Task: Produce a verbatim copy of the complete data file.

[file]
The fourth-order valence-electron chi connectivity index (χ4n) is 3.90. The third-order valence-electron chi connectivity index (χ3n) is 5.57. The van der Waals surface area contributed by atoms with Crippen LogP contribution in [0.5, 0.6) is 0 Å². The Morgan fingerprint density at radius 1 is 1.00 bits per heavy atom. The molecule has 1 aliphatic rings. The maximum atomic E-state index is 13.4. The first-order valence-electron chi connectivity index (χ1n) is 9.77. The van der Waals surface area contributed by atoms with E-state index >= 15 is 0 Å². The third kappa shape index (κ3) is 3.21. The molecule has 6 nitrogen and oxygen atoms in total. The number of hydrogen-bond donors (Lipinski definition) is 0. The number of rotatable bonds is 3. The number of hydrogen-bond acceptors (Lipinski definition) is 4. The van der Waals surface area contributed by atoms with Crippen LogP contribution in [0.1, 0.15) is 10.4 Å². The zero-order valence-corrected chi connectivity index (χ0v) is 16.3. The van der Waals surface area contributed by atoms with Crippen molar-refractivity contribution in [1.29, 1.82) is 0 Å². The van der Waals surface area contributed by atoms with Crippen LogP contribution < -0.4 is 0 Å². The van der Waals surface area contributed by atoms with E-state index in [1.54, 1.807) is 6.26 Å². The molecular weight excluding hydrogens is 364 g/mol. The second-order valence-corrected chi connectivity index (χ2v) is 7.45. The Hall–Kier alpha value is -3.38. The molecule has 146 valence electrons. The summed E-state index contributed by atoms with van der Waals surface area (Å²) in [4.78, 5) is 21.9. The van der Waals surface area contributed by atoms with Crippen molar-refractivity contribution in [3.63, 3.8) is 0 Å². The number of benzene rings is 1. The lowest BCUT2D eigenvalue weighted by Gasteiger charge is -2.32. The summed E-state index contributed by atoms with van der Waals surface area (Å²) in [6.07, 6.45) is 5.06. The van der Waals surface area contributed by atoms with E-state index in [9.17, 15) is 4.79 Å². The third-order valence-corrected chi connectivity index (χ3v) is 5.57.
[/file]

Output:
The fourth-order valence-electron chi connectivity index (χ4n) is 3.90. The third-order valence-electron chi connectivity index (χ3n) is 5.57. The van der Waals surface area contributed by atoms with Crippen LogP contribution in [0.5, 0.6) is 0 Å². The Morgan fingerprint density at radius 1 is 1.00 bits per heavy atom. The molecule has 1 aliphatic rings. The maximum atomic E-state index is 13.4. The first-order valence-electron chi connectivity index (χ1n) is 9.77. The van der Waals surface area contributed by atoms with E-state index >= 15 is 0 Å². The third kappa shape index (κ3) is 3.21. The molecule has 6 nitrogen and oxygen atoms in total. The number of hydrogen-bond donors (Lipinski definition) is 0. The number of rotatable bonds is 3. The number of hydrogen-bond acceptors (Lipinski definition) is 4. The van der Waals surface area contributed by atoms with Crippen LogP contribution in [0.1, 0.15) is 10.4 Å². The zero-order valence-corrected chi connectivity index (χ0v) is 16.3. The van der Waals surface area contributed by atoms with Crippen molar-refractivity contribution in [1.29, 1.82) is 0 Å². The van der Waals surface area contributed by atoms with Crippen LogP contribution < -0.4 is 0 Å². The van der Waals surface area contributed by atoms with E-state index in [1.54, 1.807) is 6.26 Å². The molecular weight excluding hydrogens is 364 g/mol. The second-order valence-corrected chi connectivity index (χ2v) is 7.45. The Hall–Kier alpha value is -3.38. The molecule has 146 valence electrons. The summed E-state index contributed by atoms with van der Waals surface area (Å²) in [4.78, 5) is 21.9. The van der Waals surface area contributed by atoms with Crippen molar-refractivity contribution in [3.63, 3.8) is 0 Å². The number of benzene rings is 1. The lowest BCUT2D eigenvalue weighted by Gasteiger charge is -2.32. The summed E-state index contributed by atoms with van der Waals surface area (Å²) in [6.07, 6.45) is 5.06. The van der Waals surface area contributed by atoms with E-state index in [9.17, 15) is 4.79 Å². The third-order valence-corrected chi connectivity index (χ3v) is 5.57.